In Old Testament times, Israel had to follow a complicated form of worship—the Law of Moses. Rules for sacrifices, health laws and holy days were set out in very specific detail. By willingly obeying these laws of worship, Israel would be blessed.

To the casual observer, the Law of Moses seems unnecessarily complicated and impossible to keep. But these laws were given for a very good reason—they taught the Israelites that they were totally dependent on their Creator. In other words, it kept them humble and focused their attention on worshipping the true God. What was important was the motive: if you love God with all your heart, you want to please him, so you obey. If you obey unwillingly, it is false worship.

Jesus pointed out one of the most graphic examples of false worship in his outcries against the Pharisees. One section reads

Woe to you, teachers of the law and Pharisees, you hypocrites! You give a tenth of your spices—mint, dill and cummin. But you have neglected the more important matters of the law—justice, mercy and faithfulness. You should have practised the latter, without neglecting the former. You blind guides!. . . You are like whitewashed tombs, which look beautiful on the outside but on the inside are full of dead men’s bones and everything unclean. (Matthew 23:23–27)

These verses give a clear message: worship should be a loving response to God, not merely following rules and rituals.

Worshipping under the new covenant
How we worship God is the same in both the new and old covenants—in truth and spirit. But the way we go about it is different.

Under the new covenant there are fewer laws, mostly principles—principles that the Israelites often ignored. Consider again Jesus’ criticism of the Pharisees: “you have neglected the more important matters of the law—justice, mercy and faithfulness”. We must follow these principles (and others) in order to please God. Paul stated the heart of the matter by saying:

Therefore, I urge you, brothers, in view of God’s mercy, to offer your bodies as living sacrifices, holy and pleasing to God—this is your spiritual act of worship. (Romans 12:1)

Praising God
An important aspect of worship is when we praise God through prayer and singing. When we praise God, we are telling him how we feel about him. There are many wonderful examples of praise in the Psalms. Often they describe God’s character or recall how he has dealt with people in the past.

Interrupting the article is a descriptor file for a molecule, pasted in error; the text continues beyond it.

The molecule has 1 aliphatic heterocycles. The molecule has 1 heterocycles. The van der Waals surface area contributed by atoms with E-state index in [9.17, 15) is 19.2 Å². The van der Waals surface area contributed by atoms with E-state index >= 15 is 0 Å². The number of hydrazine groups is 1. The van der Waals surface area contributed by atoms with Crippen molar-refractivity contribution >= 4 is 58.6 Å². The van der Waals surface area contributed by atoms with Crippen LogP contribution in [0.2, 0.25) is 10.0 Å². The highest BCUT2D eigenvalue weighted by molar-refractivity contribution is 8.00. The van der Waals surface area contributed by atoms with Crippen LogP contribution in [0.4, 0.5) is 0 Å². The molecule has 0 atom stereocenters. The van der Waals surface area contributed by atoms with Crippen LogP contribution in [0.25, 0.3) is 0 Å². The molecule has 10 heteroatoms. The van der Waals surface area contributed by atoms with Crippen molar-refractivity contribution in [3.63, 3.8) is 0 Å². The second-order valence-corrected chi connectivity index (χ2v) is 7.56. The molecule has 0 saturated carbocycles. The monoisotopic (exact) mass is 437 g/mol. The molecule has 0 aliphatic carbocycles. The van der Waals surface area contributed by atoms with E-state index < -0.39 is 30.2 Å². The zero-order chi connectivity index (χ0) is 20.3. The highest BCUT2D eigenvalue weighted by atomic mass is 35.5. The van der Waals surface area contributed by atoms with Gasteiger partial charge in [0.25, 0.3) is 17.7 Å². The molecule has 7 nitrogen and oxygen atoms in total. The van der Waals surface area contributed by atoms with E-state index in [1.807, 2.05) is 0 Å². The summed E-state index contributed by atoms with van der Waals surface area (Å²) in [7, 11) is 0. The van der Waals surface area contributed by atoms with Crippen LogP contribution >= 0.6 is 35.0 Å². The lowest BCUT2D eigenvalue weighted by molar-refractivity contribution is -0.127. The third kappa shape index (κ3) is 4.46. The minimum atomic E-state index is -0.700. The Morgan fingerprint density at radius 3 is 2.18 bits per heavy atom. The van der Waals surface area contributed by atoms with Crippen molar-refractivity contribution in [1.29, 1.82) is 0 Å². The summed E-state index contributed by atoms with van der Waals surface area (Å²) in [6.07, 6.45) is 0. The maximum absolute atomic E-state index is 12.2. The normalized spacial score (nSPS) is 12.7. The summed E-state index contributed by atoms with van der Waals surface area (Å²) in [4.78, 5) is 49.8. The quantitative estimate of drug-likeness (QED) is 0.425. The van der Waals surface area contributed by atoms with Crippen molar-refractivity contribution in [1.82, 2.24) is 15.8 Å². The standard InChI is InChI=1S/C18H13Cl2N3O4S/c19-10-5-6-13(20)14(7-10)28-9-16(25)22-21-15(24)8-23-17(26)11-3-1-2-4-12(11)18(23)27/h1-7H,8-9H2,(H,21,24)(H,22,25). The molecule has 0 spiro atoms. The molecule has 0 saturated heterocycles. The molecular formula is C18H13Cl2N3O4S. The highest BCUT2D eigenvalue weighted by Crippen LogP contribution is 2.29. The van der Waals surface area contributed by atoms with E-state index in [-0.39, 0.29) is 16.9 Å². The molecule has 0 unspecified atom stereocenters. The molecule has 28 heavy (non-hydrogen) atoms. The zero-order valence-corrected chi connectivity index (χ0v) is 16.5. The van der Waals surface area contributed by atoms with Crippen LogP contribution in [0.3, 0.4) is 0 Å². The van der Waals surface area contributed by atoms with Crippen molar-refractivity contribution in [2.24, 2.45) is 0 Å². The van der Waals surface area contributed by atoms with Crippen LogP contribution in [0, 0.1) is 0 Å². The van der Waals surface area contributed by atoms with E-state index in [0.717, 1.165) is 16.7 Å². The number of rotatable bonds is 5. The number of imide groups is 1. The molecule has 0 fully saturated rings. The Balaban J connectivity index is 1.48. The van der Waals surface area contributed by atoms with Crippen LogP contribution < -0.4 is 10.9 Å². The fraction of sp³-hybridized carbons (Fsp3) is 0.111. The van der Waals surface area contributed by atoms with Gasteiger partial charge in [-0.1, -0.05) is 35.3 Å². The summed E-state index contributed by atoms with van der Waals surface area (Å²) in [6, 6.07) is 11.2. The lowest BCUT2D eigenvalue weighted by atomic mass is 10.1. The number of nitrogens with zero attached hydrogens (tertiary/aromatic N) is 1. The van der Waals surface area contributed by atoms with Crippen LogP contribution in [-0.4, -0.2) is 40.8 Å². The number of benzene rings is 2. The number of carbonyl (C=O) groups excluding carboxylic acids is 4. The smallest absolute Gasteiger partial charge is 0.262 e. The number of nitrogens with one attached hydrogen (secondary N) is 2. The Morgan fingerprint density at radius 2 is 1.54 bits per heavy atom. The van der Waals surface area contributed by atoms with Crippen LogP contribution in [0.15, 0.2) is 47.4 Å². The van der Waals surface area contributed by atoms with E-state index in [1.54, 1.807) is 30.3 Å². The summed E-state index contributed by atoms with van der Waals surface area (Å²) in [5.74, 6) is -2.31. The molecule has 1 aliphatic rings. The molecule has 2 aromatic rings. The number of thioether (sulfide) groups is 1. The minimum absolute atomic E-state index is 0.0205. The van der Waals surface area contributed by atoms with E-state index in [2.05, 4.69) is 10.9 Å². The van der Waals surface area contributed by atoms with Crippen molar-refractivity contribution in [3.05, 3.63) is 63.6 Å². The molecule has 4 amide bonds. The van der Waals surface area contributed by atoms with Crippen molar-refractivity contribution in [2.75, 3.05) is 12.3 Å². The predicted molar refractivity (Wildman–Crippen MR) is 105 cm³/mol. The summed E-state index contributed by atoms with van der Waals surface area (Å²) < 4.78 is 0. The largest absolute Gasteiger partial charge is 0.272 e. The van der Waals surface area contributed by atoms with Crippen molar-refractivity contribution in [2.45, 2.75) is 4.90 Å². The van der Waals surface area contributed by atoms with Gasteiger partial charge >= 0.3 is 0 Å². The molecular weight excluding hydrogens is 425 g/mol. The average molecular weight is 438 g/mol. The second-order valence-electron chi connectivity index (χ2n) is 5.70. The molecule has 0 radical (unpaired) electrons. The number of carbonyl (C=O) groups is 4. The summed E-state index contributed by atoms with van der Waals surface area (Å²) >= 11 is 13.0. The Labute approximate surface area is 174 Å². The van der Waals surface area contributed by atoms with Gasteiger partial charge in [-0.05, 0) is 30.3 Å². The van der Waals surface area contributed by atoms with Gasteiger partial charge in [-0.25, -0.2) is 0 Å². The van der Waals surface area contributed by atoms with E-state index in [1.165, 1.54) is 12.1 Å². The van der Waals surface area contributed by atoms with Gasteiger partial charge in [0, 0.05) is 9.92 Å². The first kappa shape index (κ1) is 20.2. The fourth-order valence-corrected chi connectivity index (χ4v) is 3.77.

Suggestion: try reading a Psalm as your own prayer of praise to God.

Praise the LORD, all you nations; extol him, all you peoples. For great is his love toward us, and the faithfulness of the LORD endures forever. Praise the LORD. (Psalm 117)

Worship is our response to God through which we show our reverence, honour and adoration for him. To worship God is to love God, honour God, and obey God. We can worship God in many different ways including praying, singing, praising and meditating, and through willingly giving ourselves in doing his work.

1. Read and consider the following cases carefully.

Cain and Abel each made offerings Genesis 4:1–16
Nadab and Abihu offered unauthorised fire Leviticus 10:1–2
David ate consecrated bread Matthew 12:3–4
Ananias and Sapphira lied about a donation Acts 5:1–10
Jesus was baptised Matthew 3:16–17

Why was God’s response different in each case? What does this teach about worship?

2. Consider how, when and where you worship. Do you think the way you honour God pleases him? How could you improve?

3. Music plays an important part in worship. Read the following passages: 1 Chronicles 15:27–29; 16:39–43; Psalm 150; Ephesians 5:19–20; Colossians 3:16.

(a) How do you use music to help your worship?
(b) Why does music help our worship?
(c) What are the important elements in using music to worship?

1. Select examples from the Old Testament and New Testament of people worshipping God in different ways. What can you learn from these examples?
2. Summarise the differences between worshipping under the old covenant and worshipping under the new covenant.

The genius of discipleship by Dennis Gillett (published by The Christadelphian, 1984). Chapters 21 and 22, 10 pages.

6. What is God like?
9. Prayer
14. Holiness and obedience
13. Idolatry
36. The Lord’s Supper
53. Fellowship
57. Keeping the Sabbath